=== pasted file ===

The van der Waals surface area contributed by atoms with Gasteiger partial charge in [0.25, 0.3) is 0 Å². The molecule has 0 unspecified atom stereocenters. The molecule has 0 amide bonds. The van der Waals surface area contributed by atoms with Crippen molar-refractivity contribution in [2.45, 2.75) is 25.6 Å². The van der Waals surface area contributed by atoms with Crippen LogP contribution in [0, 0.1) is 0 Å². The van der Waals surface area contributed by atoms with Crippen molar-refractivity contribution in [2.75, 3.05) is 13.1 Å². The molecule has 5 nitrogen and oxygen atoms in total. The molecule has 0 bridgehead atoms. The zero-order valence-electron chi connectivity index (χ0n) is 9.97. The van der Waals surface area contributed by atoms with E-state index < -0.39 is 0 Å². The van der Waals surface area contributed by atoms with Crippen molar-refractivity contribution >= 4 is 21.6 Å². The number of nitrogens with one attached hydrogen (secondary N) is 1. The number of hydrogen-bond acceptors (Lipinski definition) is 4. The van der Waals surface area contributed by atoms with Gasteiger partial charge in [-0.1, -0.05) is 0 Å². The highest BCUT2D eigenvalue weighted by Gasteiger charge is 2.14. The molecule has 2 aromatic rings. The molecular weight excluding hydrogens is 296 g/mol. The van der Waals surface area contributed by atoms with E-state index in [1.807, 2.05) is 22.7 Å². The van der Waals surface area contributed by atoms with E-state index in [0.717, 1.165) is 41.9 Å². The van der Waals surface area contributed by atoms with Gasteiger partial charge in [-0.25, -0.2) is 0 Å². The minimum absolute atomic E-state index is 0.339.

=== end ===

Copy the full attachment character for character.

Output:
The van der Waals surface area contributed by atoms with Gasteiger partial charge in [0.25, 0.3) is 0 Å². The molecule has 0 unspecified atom stereocenters. The molecule has 0 amide bonds. The van der Waals surface area contributed by atoms with Crippen molar-refractivity contribution in [2.45, 2.75) is 25.6 Å². The van der Waals surface area contributed by atoms with Crippen LogP contribution in [0, 0.1) is 0 Å². The van der Waals surface area contributed by atoms with Crippen molar-refractivity contribution in [2.75, 3.05) is 13.1 Å². The molecule has 5 nitrogen and oxygen atoms in total. The molecule has 0 bridgehead atoms. The zero-order valence-electron chi connectivity index (χ0n) is 9.97. The van der Waals surface area contributed by atoms with E-state index < -0.39 is 0 Å². The van der Waals surface area contributed by atoms with Crippen molar-refractivity contribution >= 4 is 21.6 Å². The number of nitrogens with one attached hydrogen (secondary N) is 1. The number of hydrogen-bond acceptors (Lipinski definition) is 4. The van der Waals surface area contributed by atoms with Gasteiger partial charge in [-0.1, -0.05) is 0 Å². The highest BCUT2D eigenvalue weighted by Gasteiger charge is 2.14. The molecule has 2 aromatic rings. The molecular weight excluding hydrogens is 296 g/mol. The van der Waals surface area contributed by atoms with E-state index in [1.807, 2.05) is 22.7 Å². The van der Waals surface area contributed by atoms with E-state index in [0.717, 1.165) is 41.9 Å². The van der Waals surface area contributed by atoms with Gasteiger partial charge in [-0.25, -0.2) is 0 Å². The minimum absolute atomic E-state index is 0.339.